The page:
Product carbon footprint vs. corporate carbon footprint  

A company’s and a product’s carbon footprint are related but distinct concepts measuring different carbon emissions aspects. Both represent an essential consideration for companies seeking to mitigate climate change and adopt sustainable practices. Companies can contribute to broader environmental goals by calculating emissions and meeting the growing demand for environmentally friendly products and operations. 

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What is an organization's carbon footprint?

A company’s carbon footprint refers to the total amount of greenhouse gas (GHG) emissions generated by its operations, including its facilities, production processes, transportation, refrigeration, and other activities. It includes all three scopes – direct and indirect resulting from energy purchases and indirect supply chain emissions.  

Factors contributing to a company’s carbon footprint include energy consumption, fuel consumption, waste management, employee commuting, business travel, and supply chain emissions. It considers emissions from all activities the company influences or controls, including the end-of-life disposal of its products.   

Counting a company’s carbon footprint enables an overview of its emission sources and efficient management of its environmental impact. Knowledge of a company’s carbon footprint and continuous monitoring provides an opportunity for sustainability efforts. Companies often measure their carbon footprint to assess their environmental performance, set reduction targets, and implement strategies to minimize overall emissions.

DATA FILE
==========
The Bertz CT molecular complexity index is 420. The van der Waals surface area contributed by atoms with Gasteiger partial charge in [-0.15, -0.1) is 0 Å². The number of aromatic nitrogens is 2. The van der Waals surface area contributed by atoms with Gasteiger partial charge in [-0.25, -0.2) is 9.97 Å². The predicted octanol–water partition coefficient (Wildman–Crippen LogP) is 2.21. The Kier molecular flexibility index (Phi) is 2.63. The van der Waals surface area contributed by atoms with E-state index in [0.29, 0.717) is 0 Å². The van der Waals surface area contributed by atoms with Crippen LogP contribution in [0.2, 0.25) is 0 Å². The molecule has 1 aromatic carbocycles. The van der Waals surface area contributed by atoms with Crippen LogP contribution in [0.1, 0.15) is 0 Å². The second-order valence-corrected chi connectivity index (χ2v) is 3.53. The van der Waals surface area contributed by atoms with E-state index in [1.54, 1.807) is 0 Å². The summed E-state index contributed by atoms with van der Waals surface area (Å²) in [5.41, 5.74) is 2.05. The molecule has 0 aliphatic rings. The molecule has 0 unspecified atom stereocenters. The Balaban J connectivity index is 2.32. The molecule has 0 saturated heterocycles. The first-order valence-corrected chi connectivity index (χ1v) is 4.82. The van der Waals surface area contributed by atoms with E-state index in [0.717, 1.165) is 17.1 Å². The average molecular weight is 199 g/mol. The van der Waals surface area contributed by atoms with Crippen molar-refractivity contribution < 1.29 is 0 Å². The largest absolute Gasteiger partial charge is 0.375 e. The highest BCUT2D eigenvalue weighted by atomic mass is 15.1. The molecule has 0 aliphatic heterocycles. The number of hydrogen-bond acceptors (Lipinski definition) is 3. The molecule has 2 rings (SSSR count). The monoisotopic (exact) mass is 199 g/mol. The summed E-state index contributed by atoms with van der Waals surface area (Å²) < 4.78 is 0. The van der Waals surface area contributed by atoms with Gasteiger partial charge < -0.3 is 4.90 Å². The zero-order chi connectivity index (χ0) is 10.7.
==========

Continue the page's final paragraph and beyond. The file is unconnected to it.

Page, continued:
What is a product's carbon footprint?

A product’s carbon footprint focuses specifically on what emissions a product has associated with the production, use, and disposal of a particular product. As for companies, a product’s carbon footprint is usually expressed as carbon dioxide equivalent (CO2e). It measures the amount of greenhouse gas emissions released during a product’s life cycle, including raw material extraction, production, distribution, consumer use, and final disposal or recycling.    

A product’s carbon footprint provides insight into a specific product’s environmental impact and helps identify opportunities for improvement and sustainable design. Knowing it will allow selecting of appropriate energy sources for production, materials, transportation methods, and recycling or waste management practices.   

Product carbon footprint vs. company carbon footprint

While a company’s carbon footprint reflects the overall environmental burden of the entire organization, a product’s carbon footprint delves into the specific emissions associated with a single product or service.  

Knowing the size of the carbon footprint and analyzing and reducing the emissions of individual products will enable organizations to offer consumers more sustainable and environmentally friendly products and services. 

Why calculate an organization's and product's carbon footprint?

Why do companies calculate carbon footprint? The answer is simple – because it’s worth it.  

Calculating a product’s carbon footprint is worthwhile because it allows companies to measure their environmental impact to make informed decisions about sustainability and product design. It will give them a competitive edge, attract investor interest and win customers. Knowing the value of the carbon footprint will allow the company to manage its supply chain effectively.  

In addition, companies will comply with European Union directives, as ESG reporting will soon become mandatory for small and large companies. By reducing CO2 emissions and ultimately achieving climate neutrality, businesses will contribute to the fight against global warming and climate change.  

It only takes a little money to get information about the carbon footprint of a company’s supply chain. It is undoubtedly an investment that will pay off. Already, activities involving continuous monitoring of a company’s ESG – in terms of corporate governance, social responsibility, and environmental impact – indicate contractors’ quality of their business.